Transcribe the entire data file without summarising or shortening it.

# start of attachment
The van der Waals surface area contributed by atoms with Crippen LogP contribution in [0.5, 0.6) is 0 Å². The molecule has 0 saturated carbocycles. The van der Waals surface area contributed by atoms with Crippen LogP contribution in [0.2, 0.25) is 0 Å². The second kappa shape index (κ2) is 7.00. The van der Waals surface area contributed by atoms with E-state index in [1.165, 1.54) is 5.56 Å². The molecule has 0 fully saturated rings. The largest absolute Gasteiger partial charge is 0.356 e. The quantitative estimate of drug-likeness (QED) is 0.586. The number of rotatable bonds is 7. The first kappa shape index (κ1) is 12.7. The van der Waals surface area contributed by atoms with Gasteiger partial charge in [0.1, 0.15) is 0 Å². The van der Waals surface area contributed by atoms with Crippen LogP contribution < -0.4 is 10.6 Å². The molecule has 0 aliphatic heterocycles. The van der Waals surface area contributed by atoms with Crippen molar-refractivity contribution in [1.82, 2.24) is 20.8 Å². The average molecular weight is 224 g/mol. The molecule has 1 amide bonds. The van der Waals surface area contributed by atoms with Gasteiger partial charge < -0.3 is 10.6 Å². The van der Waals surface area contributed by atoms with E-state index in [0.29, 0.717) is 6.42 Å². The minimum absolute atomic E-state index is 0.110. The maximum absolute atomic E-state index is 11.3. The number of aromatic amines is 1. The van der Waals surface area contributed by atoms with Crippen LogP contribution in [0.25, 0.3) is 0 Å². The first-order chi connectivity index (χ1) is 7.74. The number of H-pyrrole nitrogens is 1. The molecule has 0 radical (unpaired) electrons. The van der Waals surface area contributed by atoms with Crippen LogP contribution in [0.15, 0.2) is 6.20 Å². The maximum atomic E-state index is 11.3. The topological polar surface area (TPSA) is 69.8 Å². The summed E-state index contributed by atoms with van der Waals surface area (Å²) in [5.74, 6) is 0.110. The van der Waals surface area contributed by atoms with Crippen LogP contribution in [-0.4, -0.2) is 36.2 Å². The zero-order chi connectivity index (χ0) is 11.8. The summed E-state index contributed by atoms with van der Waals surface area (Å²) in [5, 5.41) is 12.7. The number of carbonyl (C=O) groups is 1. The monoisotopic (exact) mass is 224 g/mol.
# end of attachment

The van der Waals surface area contributed by atoms with Crippen LogP contribution in [0.5, 0.6) is 0 Å². The molecule has 0 saturated carbocycles. The van der Waals surface area contributed by atoms with Crippen LogP contribution in [0.2, 0.25) is 0 Å². The second kappa shape index (κ2) is 7.00. The van der Waals surface area contributed by atoms with E-state index in [1.165, 1.54) is 5.56 Å². The molecule has 0 fully saturated rings. The largest absolute Gasteiger partial charge is 0.356 e. The quantitative estimate of drug-likeness (QED) is 0.586. The number of rotatable bonds is 7. The first kappa shape index (κ1) is 12.7. The van der Waals surface area contributed by atoms with Gasteiger partial charge in [0.1, 0.15) is 0 Å². The van der Waals surface area contributed by atoms with Crippen LogP contribution < -0.4 is 10.6 Å². The molecule has 0 aliphatic heterocycles. The van der Waals surface area contributed by atoms with Crippen molar-refractivity contribution in [1.82, 2.24) is 20.8 Å². The average molecular weight is 224 g/mol. The molecule has 1 amide bonds. The van der Waals surface area contributed by atoms with Gasteiger partial charge < -0.3 is 10.6 Å². The van der Waals surface area contributed by atoms with E-state index in [0.29, 0.717) is 6.42 Å². The minimum absolute atomic E-state index is 0.110. The maximum absolute atomic E-state index is 11.3. The number of aromatic amines is 1. The van der Waals surface area contributed by atoms with Crippen LogP contribution in [0.25, 0.3) is 0 Å². The first-order chi connectivity index (χ1) is 7.74. The number of H-pyrrole nitrogens is 1. The molecule has 0 radical (unpaired) electrons. The van der Waals surface area contributed by atoms with Crippen LogP contribution in [0.15, 0.2) is 6.20 Å². The maximum atomic E-state index is 11.3. The topological polar surface area (TPSA) is 69.8 Å². The summed E-state index contributed by atoms with van der Waals surface area (Å²) in [5.74, 6) is 0.110. The van der Waals surface area contributed by atoms with Crippen LogP contribution in [-0.4, -0.2) is 36.2 Å². The zero-order chi connectivity index (χ0) is 11.8. The summed E-state index contributed by atoms with van der Waals surface area (Å²) in [5, 5.41) is 12.7. The number of carbonyl (C=O) groups is 1. The monoisotopic (exact) mass is 224 g/mol.